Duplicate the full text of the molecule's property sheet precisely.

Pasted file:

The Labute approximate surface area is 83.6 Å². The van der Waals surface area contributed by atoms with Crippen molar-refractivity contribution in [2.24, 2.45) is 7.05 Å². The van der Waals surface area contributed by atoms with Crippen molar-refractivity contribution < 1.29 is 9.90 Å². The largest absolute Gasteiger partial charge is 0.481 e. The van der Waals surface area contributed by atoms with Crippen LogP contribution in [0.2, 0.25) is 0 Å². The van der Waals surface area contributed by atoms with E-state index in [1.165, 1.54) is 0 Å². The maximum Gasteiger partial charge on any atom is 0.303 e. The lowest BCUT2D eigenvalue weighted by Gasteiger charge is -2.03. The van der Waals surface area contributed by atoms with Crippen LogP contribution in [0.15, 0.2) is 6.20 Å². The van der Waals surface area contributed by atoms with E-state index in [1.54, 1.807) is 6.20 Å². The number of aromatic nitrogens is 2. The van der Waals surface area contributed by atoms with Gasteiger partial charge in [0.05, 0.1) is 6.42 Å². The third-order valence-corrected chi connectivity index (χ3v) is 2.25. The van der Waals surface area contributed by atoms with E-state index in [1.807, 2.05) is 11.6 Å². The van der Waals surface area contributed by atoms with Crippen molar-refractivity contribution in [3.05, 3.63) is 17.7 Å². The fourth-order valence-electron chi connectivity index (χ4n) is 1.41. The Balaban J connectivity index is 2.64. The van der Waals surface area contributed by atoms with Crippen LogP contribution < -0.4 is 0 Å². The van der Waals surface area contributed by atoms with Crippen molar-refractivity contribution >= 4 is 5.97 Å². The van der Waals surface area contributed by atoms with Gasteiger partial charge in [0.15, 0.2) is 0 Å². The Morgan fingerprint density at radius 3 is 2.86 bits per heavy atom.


The Labute approximate surface area is 83.6 Å². The van der Waals surface area contributed by atoms with Crippen molar-refractivity contribution in [2.24, 2.45) is 7.05 Å². The van der Waals surface area contributed by atoms with Crippen molar-refractivity contribution < 1.29 is 9.90 Å². The largest absolute Gasteiger partial charge is 0.481 e. The van der Waals surface area contributed by atoms with Crippen LogP contribution in [0.2, 0.25) is 0 Å². The van der Waals surface area contributed by atoms with E-state index in [1.165, 1.54) is 0 Å². The maximum Gasteiger partial charge on any atom is 0.303 e. The lowest BCUT2D eigenvalue weighted by Gasteiger charge is -2.03. The van der Waals surface area contributed by atoms with Crippen LogP contribution in [0.15, 0.2) is 6.20 Å². The van der Waals surface area contributed by atoms with E-state index in [1.54, 1.807) is 6.20 Å². The number of aromatic nitrogens is 2. The van der Waals surface area contributed by atoms with Gasteiger partial charge in [0.05, 0.1) is 6.42 Å². The third-order valence-corrected chi connectivity index (χ3v) is 2.25. The van der Waals surface area contributed by atoms with E-state index in [1.807, 2.05) is 11.6 Å². The van der Waals surface area contributed by atoms with Crippen molar-refractivity contribution in [3.05, 3.63) is 17.7 Å². The fourth-order valence-electron chi connectivity index (χ4n) is 1.41. The Balaban J connectivity index is 2.64. The van der Waals surface area contributed by atoms with Crippen LogP contribution < -0.4 is 0 Å². The van der Waals surface area contributed by atoms with Crippen molar-refractivity contribution >= 4 is 5.97 Å². The van der Waals surface area contributed by atoms with Gasteiger partial charge in [0.15, 0.2) is 0 Å². The Morgan fingerprint density at radius 3 is 2.86 bits per heavy atom.